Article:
What Is a Revocable Trust Agreement?


Quick Answer

A revocable trust is often used to avoid the expensive and time consuming probate process and to leave property to heirs, notes Nolo. The reason the trust is a revocable one is because it can be altered during the trust maker's lifetime if necessary.

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Full Answer

Once drawn up, revocable trusts must contain the signature of the trust maker and a notary public, says Nolo. The beneficiaries, name of the property and a trustee must also be listed on the trust. The trust maker acts as the trustee and legal owner of the property while alive and the successor trustee takes over after the original trust maker's death.

To include a property in a revocable trust, it's usually a matter of transferring the property into the trust, notes Nolo. For real estate or any other titled property, it first has to be re-titled before it can be included in a trust. The titled property may be subject to probate if this step isn't completed correctly.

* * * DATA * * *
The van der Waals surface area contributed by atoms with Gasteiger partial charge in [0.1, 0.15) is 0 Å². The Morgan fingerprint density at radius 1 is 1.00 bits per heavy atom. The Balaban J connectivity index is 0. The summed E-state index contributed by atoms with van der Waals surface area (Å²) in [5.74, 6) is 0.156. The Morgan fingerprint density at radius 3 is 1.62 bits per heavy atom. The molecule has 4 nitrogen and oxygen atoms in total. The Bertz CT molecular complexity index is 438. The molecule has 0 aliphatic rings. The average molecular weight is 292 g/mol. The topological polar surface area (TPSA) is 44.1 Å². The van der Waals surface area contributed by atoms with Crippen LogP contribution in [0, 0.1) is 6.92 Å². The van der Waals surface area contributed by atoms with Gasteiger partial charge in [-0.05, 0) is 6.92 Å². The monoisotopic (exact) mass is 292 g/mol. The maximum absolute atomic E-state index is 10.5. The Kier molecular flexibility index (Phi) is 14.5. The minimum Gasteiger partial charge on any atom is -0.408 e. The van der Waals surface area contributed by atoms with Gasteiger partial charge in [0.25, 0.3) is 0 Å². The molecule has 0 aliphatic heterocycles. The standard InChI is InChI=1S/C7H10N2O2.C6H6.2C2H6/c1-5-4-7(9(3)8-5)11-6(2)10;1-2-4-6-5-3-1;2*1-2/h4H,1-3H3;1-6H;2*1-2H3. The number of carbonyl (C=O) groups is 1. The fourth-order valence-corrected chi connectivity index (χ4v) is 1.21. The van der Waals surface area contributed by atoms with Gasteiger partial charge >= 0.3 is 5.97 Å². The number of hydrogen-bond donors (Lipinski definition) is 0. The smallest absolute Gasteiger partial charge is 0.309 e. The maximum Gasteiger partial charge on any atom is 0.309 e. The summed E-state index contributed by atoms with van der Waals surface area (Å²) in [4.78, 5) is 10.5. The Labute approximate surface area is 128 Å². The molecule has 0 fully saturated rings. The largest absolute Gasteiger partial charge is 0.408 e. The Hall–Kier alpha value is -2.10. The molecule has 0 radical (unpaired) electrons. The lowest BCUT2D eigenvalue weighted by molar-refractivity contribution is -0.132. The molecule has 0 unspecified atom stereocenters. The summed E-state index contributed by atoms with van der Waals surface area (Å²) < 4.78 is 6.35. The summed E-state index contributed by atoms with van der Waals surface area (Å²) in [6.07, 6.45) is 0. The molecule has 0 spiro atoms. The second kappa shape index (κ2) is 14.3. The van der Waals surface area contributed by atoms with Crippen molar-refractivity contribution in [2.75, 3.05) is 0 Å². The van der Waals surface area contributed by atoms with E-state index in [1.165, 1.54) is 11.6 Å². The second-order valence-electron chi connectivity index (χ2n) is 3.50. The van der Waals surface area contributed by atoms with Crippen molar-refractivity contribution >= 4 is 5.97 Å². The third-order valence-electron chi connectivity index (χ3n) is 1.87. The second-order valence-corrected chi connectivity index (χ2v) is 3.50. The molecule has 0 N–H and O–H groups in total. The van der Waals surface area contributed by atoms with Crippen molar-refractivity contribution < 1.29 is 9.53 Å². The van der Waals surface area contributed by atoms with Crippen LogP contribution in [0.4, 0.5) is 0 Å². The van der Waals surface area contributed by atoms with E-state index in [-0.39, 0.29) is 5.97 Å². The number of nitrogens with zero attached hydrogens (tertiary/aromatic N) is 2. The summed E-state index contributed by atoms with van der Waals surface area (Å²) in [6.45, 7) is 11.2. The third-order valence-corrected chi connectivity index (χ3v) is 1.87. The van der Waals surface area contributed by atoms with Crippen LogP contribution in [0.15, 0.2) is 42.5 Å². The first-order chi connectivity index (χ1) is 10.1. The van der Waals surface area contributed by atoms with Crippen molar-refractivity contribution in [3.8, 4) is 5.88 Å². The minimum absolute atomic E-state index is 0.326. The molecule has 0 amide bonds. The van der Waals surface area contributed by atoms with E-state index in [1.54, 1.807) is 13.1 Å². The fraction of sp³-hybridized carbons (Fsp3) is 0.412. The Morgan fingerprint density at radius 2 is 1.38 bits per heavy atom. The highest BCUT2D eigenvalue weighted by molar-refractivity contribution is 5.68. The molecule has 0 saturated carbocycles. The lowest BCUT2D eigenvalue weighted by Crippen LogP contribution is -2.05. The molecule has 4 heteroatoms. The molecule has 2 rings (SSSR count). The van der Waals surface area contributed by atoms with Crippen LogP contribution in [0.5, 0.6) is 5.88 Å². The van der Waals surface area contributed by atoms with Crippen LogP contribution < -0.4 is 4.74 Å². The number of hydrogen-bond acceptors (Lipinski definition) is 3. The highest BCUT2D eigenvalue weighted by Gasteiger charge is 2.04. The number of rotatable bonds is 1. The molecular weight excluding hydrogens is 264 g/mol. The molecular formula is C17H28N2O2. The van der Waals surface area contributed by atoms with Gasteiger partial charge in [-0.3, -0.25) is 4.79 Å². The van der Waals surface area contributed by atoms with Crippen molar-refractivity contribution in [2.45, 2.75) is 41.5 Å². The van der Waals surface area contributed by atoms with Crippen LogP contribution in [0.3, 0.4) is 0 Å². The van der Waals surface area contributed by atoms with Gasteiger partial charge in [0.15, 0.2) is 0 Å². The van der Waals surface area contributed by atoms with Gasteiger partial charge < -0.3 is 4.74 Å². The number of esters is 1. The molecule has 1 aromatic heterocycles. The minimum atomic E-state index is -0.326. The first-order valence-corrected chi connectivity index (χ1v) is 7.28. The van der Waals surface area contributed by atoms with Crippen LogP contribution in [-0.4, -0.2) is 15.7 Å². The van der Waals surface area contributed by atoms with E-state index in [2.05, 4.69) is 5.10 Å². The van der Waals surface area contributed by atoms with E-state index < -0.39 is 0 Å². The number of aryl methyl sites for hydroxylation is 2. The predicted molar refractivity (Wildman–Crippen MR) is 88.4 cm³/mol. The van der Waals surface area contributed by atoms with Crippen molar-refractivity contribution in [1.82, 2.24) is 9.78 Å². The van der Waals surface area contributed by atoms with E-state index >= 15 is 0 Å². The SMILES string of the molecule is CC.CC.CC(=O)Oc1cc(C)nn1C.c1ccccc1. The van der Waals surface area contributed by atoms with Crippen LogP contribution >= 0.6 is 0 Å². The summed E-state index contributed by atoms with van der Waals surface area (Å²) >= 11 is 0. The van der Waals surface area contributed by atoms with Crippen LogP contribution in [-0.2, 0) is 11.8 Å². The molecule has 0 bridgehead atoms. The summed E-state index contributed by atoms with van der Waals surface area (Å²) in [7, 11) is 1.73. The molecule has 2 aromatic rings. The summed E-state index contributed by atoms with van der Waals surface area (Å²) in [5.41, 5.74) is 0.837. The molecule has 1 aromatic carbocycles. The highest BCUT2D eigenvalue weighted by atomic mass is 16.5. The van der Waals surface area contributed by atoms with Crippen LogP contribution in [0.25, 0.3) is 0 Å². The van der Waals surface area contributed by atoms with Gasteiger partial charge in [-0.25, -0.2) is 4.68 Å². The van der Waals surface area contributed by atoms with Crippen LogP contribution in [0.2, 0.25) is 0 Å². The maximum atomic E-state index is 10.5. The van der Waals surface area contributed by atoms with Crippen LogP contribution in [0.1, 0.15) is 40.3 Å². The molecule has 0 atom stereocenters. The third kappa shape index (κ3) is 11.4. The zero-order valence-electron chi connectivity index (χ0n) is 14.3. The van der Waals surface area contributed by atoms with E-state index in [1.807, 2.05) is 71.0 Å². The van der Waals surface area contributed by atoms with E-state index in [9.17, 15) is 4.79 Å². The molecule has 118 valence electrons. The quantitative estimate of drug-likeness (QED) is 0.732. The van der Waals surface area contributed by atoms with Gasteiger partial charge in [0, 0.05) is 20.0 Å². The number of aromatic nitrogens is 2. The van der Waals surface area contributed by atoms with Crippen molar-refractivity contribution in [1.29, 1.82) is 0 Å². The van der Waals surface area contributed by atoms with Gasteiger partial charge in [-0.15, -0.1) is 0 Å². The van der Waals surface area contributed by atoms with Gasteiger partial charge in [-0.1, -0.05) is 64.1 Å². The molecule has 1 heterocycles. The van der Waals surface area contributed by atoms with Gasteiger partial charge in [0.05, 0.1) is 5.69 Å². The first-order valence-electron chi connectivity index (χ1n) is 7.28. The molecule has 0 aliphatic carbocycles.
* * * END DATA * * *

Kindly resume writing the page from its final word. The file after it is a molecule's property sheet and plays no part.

Some of the major differences between a revocable trust and a standard will is that a trust remains private after the trust maker's death, allows the maker to avoid a conservatorship and can help avoid a court dispute, says Nolo. While a lawyer isn't necessary to create a revocable living trust, hiring one ensures the maker completes all of the necessary legal steps.

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